Three years ago, at CAHA, I was checked in the head. It resulted in one of the worst concussions I’d ever had.
My doctor asked me to think of my health, my future, and consider not playing hockey again. She didn’t say I couldn’t, she just asked that I think about it. She didn’t try to scare me into it, and she fully conceded that giving up such a large part of my life and my identity would not be easy.
I give a lot of credit to my doctor, because she actually got me to consider it. And it was not easy. And I couldn’t do it. I couldn’t walk away from all that hockey was to me with no notice.
I made a compromise. I stopped playing at higher levels of tournament hockey. I learned to protect myself more on the ice. And I told myself that if I ever got another concussion, I’d have to stop playing.
Last Friday, I got another concussion.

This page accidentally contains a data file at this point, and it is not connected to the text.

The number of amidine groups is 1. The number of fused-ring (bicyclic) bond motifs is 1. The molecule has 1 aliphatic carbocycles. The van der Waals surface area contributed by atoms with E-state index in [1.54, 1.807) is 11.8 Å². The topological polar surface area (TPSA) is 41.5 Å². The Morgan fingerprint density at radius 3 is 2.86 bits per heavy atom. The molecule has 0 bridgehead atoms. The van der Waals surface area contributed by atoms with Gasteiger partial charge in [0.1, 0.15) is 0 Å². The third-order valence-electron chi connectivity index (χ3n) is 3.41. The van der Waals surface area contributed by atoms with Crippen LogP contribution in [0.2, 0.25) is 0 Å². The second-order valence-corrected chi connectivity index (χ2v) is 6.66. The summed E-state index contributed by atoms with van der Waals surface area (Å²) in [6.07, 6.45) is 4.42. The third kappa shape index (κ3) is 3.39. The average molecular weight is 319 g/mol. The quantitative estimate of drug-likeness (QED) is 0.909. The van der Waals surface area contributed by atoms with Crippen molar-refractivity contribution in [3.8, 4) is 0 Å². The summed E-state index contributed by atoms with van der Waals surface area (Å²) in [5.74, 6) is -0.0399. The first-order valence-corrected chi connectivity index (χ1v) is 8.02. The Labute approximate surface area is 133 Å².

There is no second guessing this concussion. I repeated myself for hours. I remember none of what happened that night. I don’t remember ever setting foot on the ice. Aside from two people I waved at in the parking lot on my way in and my goalie, whom I had a conversation with before the game, I have no idea who was at the rink that day.
There is no, “Oh, but I would handle this play differently in the future.” I don’t know what the play was.
This was my last ever hockey game. I remember none of it. It’s probably better that way, because it makes leaving easier.
I’ve known for three years that this day was coming, and I have enjoyed the heck out of every moment on the ice since.
I am at peace with my decision.
That doesn’t mean I don’t cry every time I think about it. I’ll probably cry if you ask me about it, but don’t let that stop you. Grief is normal and necessary. Healthy, even.
I get to reinvent myself now.